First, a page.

At a time when mental health issues are being felt more than ever in Quebec, Interligne’s night helpline is under threat. Unless we receive positive responses to the many funding requests made, our organization will be forced to close this service on March 31.
One of these requests, addressed to the CAQ government two years ago, still remains unanswered. However, the role of the government is essential, since it is the only grantor able to offer recurring funding that would help to sustain our service.
Currently, Interligne’s funding is mainly linked to calls for projects. Although this type of funding is essential for the organization, it obliges it to be in a constant culture of development, without ever stabilizing its main mission.
In addition, the increases granted in support of the mission are minor due to a dominant culture of scattering among all the organizations in Quebec. If we compare Interligne to other equivalent resources, specializing in youth or suicide prevention, we see that Interligne receives about a third of what these organizations receive in recurring funding.
Founded in 1980, Interligne was first born under the name of Gai Listen. Since its first day, our organization has played a unique and indispensable role in mental health with marginalized communities and those around them. Operated by and for LGBTQ people, Interligne can count on an intervention team made up of academics in the fields of psychology, social work and sexology. This distinctive element, unlike public bodies, highlights the importance of supporting our service.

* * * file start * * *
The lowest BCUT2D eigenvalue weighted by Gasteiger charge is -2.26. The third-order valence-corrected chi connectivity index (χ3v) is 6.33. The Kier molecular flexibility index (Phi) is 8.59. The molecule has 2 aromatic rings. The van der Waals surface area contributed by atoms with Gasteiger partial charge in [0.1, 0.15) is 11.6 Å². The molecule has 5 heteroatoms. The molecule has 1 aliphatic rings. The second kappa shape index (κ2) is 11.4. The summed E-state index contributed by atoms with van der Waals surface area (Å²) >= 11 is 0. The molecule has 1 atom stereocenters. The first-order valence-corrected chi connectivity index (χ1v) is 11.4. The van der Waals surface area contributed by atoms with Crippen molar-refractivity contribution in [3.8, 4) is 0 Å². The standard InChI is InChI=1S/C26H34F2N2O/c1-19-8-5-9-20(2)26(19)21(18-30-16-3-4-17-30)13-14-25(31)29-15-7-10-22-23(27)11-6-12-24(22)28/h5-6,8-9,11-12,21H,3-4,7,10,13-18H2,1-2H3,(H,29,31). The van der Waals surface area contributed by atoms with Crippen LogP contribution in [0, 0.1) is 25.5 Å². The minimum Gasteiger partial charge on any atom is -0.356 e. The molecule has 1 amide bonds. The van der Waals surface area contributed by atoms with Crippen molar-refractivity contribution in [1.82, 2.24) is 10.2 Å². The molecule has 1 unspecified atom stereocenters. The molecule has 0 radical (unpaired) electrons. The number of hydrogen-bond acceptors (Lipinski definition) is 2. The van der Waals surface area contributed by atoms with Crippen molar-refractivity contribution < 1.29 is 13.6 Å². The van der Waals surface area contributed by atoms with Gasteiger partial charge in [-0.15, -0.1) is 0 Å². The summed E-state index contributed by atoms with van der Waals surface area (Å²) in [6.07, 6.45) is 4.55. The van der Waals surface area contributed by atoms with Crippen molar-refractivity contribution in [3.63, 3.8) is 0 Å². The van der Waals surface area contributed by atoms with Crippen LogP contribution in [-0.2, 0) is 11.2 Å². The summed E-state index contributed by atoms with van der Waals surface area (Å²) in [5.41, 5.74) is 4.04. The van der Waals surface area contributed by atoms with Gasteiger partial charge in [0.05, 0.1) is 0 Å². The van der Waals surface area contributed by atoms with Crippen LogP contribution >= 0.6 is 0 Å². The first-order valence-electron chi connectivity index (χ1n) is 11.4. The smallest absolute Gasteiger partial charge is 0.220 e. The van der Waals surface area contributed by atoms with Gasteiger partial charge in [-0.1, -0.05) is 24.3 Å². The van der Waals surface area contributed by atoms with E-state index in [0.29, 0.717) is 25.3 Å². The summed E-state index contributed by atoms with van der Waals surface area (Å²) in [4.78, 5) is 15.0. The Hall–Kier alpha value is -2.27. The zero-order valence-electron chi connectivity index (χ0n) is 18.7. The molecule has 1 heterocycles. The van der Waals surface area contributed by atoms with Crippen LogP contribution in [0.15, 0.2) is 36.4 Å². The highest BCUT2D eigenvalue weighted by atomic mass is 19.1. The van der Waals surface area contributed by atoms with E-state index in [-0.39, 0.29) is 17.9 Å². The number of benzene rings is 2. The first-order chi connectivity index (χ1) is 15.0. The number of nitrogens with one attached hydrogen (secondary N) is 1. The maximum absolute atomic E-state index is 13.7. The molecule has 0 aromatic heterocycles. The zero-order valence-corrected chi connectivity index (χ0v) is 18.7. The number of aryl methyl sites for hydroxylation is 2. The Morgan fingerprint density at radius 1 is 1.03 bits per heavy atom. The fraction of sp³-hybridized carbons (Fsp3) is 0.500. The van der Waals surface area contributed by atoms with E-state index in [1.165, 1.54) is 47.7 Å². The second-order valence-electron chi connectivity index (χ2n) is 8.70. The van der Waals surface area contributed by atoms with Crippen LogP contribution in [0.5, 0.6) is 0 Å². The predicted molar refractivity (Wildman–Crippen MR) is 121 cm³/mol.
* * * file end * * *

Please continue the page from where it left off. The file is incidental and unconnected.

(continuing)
While our organization sees its night service threatened with closure, the Legault government nonchalantly argues that the 811 line will take over if the Interligne service disappears.
It is important to remember that LGBTQ people are overrepresented in mental health issues because of the stress they experience. In the current societal context, it seems more than obvious to me that no one has any advantage in seeing such an essential and specialized resource disappear. It is therefore essential that the underfunding of Interligne, which has persisted for decades, cease to allow the organization to fully carry out its mission. It should be noted that because of this underfunding, the people who carry out Interligne’s mission do so under difficult salary conditions, which perpetuates discrimination against these minorities.
On the eve of the tabling of the 2023-2024 budget, Interligne needs more than ever an act of leadership from the Government of Quebec to break the status quo. Can LGBTQ people using Interligne’s night service finally count on your government, Mr. Legault?